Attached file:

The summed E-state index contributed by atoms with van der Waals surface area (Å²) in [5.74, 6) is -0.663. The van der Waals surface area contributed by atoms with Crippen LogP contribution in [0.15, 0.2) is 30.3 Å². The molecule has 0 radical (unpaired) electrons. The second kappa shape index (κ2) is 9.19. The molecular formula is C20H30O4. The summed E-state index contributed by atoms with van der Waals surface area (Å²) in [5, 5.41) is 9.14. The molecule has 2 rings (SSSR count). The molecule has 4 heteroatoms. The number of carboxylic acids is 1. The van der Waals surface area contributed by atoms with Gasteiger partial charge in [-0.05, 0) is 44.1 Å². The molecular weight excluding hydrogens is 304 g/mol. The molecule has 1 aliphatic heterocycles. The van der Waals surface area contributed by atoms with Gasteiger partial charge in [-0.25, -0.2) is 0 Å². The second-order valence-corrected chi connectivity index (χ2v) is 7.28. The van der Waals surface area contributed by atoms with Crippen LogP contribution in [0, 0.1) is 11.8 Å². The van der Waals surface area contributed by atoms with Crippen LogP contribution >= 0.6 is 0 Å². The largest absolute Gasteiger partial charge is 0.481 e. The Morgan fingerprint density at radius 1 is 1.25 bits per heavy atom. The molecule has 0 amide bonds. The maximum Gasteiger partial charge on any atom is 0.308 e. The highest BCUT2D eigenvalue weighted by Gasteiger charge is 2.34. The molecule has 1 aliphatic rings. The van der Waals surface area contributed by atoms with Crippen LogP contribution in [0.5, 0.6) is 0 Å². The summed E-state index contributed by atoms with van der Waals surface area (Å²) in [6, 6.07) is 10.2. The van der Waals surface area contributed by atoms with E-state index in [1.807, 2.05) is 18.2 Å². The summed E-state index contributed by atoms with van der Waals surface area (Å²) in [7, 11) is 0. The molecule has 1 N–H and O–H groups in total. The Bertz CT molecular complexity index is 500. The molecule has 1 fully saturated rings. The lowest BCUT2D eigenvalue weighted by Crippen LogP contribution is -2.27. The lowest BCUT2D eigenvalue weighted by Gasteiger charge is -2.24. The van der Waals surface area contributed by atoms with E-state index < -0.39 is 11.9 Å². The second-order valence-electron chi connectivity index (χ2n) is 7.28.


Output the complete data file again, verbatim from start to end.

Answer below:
The summed E-state index contributed by atoms with van der Waals surface area (Å²) in [5.74, 6) is -0.663. The van der Waals surface area contributed by atoms with Crippen LogP contribution in [0.15, 0.2) is 30.3 Å². The molecule has 0 radical (unpaired) electrons. The second kappa shape index (κ2) is 9.19. The molecular formula is C20H30O4. The summed E-state index contributed by atoms with van der Waals surface area (Å²) in [5, 5.41) is 9.14. The molecule has 2 rings (SSSR count). The molecule has 4 heteroatoms. The number of carboxylic acids is 1. The van der Waals surface area contributed by atoms with Gasteiger partial charge in [-0.05, 0) is 44.1 Å². The molecular weight excluding hydrogens is 304 g/mol. The molecule has 1 aliphatic heterocycles. The van der Waals surface area contributed by atoms with Gasteiger partial charge in [-0.25, -0.2) is 0 Å². The second-order valence-corrected chi connectivity index (χ2v) is 7.28. The van der Waals surface area contributed by atoms with Crippen LogP contribution in [0, 0.1) is 11.8 Å². The van der Waals surface area contributed by atoms with Crippen LogP contribution >= 0.6 is 0 Å². The largest absolute Gasteiger partial charge is 0.481 e. The Morgan fingerprint density at radius 1 is 1.25 bits per heavy atom. The molecule has 0 amide bonds. The maximum Gasteiger partial charge on any atom is 0.308 e. The highest BCUT2D eigenvalue weighted by Gasteiger charge is 2.34. The molecule has 1 aliphatic rings. The van der Waals surface area contributed by atoms with Crippen LogP contribution in [0.5, 0.6) is 0 Å². The summed E-state index contributed by atoms with van der Waals surface area (Å²) in [6, 6.07) is 10.2. The van der Waals surface area contributed by atoms with E-state index in [1.807, 2.05) is 18.2 Å². The summed E-state index contributed by atoms with van der Waals surface area (Å²) in [7, 11) is 0. The molecule has 1 N–H and O–H groups in total. The Bertz CT molecular complexity index is 500. The molecule has 1 fully saturated rings. The lowest BCUT2D eigenvalue weighted by Crippen LogP contribution is -2.27. The lowest BCUT2D eigenvalue weighted by Gasteiger charge is -2.24. The van der Waals surface area contributed by atoms with E-state index < -0.39 is 11.9 Å². The second-order valence-electron chi connectivity index (χ2n) is 7.28.